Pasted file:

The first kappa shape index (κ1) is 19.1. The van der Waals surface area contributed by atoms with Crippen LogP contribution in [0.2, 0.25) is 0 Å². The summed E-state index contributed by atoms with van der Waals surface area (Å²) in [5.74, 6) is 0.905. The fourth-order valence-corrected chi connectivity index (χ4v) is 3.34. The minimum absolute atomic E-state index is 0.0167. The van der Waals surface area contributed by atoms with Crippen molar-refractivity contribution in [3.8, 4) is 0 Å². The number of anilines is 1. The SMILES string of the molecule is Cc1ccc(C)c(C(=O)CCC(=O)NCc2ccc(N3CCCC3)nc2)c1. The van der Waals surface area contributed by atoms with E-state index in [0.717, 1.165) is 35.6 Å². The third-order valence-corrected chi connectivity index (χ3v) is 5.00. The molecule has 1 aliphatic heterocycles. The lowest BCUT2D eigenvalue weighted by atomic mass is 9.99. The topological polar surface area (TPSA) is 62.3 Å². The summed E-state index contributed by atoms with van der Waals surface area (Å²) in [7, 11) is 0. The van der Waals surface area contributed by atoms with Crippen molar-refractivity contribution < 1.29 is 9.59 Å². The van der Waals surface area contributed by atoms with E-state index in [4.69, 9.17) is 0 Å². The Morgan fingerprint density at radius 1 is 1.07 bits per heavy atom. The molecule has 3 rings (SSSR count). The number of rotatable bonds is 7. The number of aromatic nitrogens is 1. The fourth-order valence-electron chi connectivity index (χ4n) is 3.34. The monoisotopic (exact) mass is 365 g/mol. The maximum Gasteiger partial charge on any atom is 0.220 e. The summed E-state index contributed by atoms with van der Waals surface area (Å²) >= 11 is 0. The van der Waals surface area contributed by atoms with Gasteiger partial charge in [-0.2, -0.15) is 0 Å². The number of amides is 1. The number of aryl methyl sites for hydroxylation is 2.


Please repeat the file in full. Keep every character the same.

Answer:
The first kappa shape index (κ1) is 19.1. The van der Waals surface area contributed by atoms with Crippen LogP contribution in [0.2, 0.25) is 0 Å². The summed E-state index contributed by atoms with van der Waals surface area (Å²) in [5.74, 6) is 0.905. The fourth-order valence-corrected chi connectivity index (χ4v) is 3.34. The minimum absolute atomic E-state index is 0.0167. The van der Waals surface area contributed by atoms with Crippen molar-refractivity contribution in [3.8, 4) is 0 Å². The number of anilines is 1. The SMILES string of the molecule is Cc1ccc(C)c(C(=O)CCC(=O)NCc2ccc(N3CCCC3)nc2)c1. The van der Waals surface area contributed by atoms with E-state index in [0.717, 1.165) is 35.6 Å². The third-order valence-corrected chi connectivity index (χ3v) is 5.00. The molecule has 1 aliphatic heterocycles. The lowest BCUT2D eigenvalue weighted by atomic mass is 9.99. The topological polar surface area (TPSA) is 62.3 Å². The summed E-state index contributed by atoms with van der Waals surface area (Å²) in [7, 11) is 0. The van der Waals surface area contributed by atoms with Crippen molar-refractivity contribution < 1.29 is 9.59 Å². The van der Waals surface area contributed by atoms with E-state index in [4.69, 9.17) is 0 Å². The Morgan fingerprint density at radius 1 is 1.07 bits per heavy atom. The molecule has 3 rings (SSSR count). The number of rotatable bonds is 7. The number of aromatic nitrogens is 1. The fourth-order valence-electron chi connectivity index (χ4n) is 3.34. The monoisotopic (exact) mass is 365 g/mol. The maximum Gasteiger partial charge on any atom is 0.220 e. The summed E-state index contributed by atoms with van der Waals surface area (Å²) >= 11 is 0. The van der Waals surface area contributed by atoms with Gasteiger partial charge in [-0.2, -0.15) is 0 Å². The number of amides is 1. The number of aryl methyl sites for hydroxylation is 2.